Democrats on brink of controlling Congress after tight Georgia runoffs
Atlanta, Georgia - One Democratic candidate in Georgia's twin Senate runoff elections was projected the winner over his Republican opponent, while the other Democratic hopeful held a narrow lead, as the final votes in the southern state were being tallied early Wednesday.
The stakes are enormous for US President-elect Joe Biden's legislative agenda: If both Democrats win, the Senate will be split 50-50 with Vice President Kamala Harris as the tie-breaking vote.
Democrat Raphael Warnock was projected by multiple US media outlets to have won his race against the incumbent Republican senator, Kelly Loeffler.
Warnock, a 51-year-old newcomer to politics who is a pastor for the Atlanta church where civil rights leader Martin Luther King Jr preached, had a one percentage point lead with almost all ballots counted.
Warnock would be the first Black person to represent Georgia in the US Senate.
"Tonight, we proved that with hope, hard work, and the people by our side, anything is possible," he told his supporters in an online speech shortly before US news organizations called the race for him.
Loeffler, however, insisted there was "a path to victory, and we're staying on it."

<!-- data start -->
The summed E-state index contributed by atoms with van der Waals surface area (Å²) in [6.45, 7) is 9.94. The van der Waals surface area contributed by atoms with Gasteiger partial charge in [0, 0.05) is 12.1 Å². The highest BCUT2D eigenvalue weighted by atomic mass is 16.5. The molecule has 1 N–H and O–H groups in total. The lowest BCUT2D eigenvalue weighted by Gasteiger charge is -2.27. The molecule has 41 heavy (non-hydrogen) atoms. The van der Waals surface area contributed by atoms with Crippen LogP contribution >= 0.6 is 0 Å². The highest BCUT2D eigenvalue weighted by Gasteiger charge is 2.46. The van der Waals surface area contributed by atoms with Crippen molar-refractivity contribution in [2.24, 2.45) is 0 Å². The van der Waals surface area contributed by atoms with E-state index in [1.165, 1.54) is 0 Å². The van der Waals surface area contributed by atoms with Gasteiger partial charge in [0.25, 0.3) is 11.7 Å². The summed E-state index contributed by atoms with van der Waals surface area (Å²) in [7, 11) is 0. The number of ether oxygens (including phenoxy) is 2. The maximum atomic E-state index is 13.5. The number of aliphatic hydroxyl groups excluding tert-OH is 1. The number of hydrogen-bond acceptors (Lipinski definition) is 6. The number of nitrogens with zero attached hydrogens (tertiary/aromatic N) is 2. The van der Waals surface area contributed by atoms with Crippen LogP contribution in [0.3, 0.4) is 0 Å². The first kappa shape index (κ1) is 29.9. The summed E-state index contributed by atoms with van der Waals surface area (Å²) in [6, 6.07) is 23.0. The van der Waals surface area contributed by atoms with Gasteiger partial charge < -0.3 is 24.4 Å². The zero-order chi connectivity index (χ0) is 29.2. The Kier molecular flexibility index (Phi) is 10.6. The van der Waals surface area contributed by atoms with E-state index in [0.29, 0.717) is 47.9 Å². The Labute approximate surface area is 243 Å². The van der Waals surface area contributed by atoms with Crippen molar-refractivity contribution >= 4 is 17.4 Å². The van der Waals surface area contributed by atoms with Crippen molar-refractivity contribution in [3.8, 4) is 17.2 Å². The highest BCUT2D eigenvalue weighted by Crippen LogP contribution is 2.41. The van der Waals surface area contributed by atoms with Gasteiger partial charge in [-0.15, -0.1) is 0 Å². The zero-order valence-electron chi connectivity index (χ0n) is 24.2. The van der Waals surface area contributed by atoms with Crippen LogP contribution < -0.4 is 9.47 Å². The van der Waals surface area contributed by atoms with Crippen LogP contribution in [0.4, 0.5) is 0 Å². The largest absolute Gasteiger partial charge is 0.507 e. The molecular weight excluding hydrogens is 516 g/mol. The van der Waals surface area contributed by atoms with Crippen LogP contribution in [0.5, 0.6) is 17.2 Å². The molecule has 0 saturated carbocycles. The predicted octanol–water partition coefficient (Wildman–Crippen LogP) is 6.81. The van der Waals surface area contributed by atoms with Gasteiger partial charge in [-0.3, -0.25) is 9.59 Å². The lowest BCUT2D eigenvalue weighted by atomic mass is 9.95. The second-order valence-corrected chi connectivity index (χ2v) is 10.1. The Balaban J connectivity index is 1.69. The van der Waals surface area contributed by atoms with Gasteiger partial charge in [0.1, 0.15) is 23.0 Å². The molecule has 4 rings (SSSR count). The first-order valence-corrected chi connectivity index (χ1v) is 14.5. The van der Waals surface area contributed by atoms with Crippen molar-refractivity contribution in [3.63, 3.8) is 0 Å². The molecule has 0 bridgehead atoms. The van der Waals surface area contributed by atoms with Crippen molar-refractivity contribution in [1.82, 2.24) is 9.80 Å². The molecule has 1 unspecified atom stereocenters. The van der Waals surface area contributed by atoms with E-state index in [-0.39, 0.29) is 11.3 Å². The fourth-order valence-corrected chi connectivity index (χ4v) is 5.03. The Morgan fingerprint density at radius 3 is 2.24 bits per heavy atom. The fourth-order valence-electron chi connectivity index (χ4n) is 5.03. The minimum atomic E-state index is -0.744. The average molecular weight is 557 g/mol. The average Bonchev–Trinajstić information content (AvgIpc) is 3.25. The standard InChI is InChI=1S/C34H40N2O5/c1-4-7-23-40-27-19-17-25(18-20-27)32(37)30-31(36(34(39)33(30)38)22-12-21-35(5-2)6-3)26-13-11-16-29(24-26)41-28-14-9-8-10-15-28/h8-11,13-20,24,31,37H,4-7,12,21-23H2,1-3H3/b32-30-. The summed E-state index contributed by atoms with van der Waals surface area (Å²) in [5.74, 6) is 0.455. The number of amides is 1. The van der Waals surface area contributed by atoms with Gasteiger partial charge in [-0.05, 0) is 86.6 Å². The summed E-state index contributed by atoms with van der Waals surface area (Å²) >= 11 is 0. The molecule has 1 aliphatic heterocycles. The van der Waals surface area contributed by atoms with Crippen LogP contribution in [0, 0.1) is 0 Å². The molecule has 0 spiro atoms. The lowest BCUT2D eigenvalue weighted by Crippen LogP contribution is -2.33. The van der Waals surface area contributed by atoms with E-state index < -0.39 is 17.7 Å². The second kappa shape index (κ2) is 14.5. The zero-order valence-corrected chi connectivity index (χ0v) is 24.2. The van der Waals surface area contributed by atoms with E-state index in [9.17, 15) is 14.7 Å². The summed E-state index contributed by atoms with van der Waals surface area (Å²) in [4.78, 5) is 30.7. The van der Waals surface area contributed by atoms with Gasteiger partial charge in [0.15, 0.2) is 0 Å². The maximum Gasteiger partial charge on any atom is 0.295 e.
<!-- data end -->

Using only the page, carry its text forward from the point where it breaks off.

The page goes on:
In Tuesday's other tight race, Jon Ossoff, the 33-year-old former head of a documentary film company, had a knife's edge lead over Republican candidate David Perdue, 70.
With just a few thousand votes separating them, US media had not yet projected a winner.
Jon Ossoff holds narrow lead in race with Republican David Perdue
"When all the votes are counted we fully expect that Jon Ossoff will have won this election to represent Georgia in the United States Senate. The outstanding vote is squarely in parts of the state where Jon's performance has been dominant," a campaign statement said.
A question hanging over the final tally of votes was whether there would be a recount. In Georgia, a losing candidate can seek a recount if the final official result is within 0.5%.
The run-offs, a quirk of Georgia state law, were held because no candidate succeeded in garnering the 50% of the vote needed to win the November election.
Democratic control of both chambers of Congress and the White House would significantly empower the party to pass its agenda.
Democrats control the lower chamber, the House of Representatives, by a narrow majority. President-elect Biden will be sworn into office on January. 20.
Cover photo: imago images / ZUMA Wire